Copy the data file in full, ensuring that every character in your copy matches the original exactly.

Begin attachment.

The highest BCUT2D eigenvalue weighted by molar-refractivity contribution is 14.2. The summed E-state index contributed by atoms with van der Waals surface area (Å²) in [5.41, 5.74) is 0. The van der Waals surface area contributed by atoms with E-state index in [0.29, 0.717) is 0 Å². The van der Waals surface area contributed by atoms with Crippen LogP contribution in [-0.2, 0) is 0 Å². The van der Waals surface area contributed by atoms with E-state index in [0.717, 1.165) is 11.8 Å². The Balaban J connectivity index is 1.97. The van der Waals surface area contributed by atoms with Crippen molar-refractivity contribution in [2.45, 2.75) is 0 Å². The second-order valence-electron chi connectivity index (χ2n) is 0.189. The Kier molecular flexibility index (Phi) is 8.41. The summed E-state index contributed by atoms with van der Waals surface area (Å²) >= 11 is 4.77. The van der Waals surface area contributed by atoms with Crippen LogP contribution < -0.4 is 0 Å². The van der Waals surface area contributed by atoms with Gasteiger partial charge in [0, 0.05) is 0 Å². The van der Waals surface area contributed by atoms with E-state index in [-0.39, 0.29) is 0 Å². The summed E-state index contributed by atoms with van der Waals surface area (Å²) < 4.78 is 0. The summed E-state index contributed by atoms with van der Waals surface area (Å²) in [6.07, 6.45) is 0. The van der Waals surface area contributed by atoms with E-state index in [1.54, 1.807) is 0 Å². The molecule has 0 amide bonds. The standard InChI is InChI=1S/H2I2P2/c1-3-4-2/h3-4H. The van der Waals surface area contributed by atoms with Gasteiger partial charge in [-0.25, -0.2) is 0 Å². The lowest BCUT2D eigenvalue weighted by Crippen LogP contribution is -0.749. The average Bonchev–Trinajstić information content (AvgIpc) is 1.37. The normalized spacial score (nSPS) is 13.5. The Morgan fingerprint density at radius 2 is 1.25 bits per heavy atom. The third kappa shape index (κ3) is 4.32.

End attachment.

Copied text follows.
The highest BCUT2D eigenvalue weighted by molar-refractivity contribution is 14.2. The summed E-state index contributed by atoms with van der Waals surface area (Å²) in [5.41, 5.74) is 0. The van der Waals surface area contributed by atoms with E-state index in [0.29, 0.717) is 0 Å². The van der Waals surface area contributed by atoms with Crippen LogP contribution in [-0.2, 0) is 0 Å². The van der Waals surface area contributed by atoms with E-state index in [0.717, 1.165) is 11.8 Å². The Balaban J connectivity index is 1.97. The van der Waals surface area contributed by atoms with Crippen molar-refractivity contribution in [2.45, 2.75) is 0 Å². The second-order valence-electron chi connectivity index (χ2n) is 0.189. The Kier molecular flexibility index (Phi) is 8.41. The summed E-state index contributed by atoms with van der Waals surface area (Å²) >= 11 is 4.77. The van der Waals surface area contributed by atoms with Crippen LogP contribution < -0.4 is 0 Å². The van der Waals surface area contributed by atoms with Gasteiger partial charge in [0, 0.05) is 0 Å². The van der Waals surface area contributed by atoms with E-state index in [-0.39, 0.29) is 0 Å². The summed E-state index contributed by atoms with van der Waals surface area (Å²) < 4.78 is 0. The summed E-state index contributed by atoms with van der Waals surface area (Å²) in [6.07, 6.45) is 0. The van der Waals surface area contributed by atoms with E-state index in [1.54, 1.807) is 0 Å². The molecule has 0 amide bonds. The standard InChI is InChI=1S/H2I2P2/c1-3-4-2/h3-4H. The van der Waals surface area contributed by atoms with Gasteiger partial charge in [-0.25, -0.2) is 0 Å². The lowest BCUT2D eigenvalue weighted by Crippen LogP contribution is -0.749. The average Bonchev–Trinajstić information content (AvgIpc) is 1.37. The normalized spacial score (nSPS) is 13.5. The Morgan fingerprint density at radius 2 is 1.25 bits per heavy atom. The third kappa shape index (κ3) is 4.32.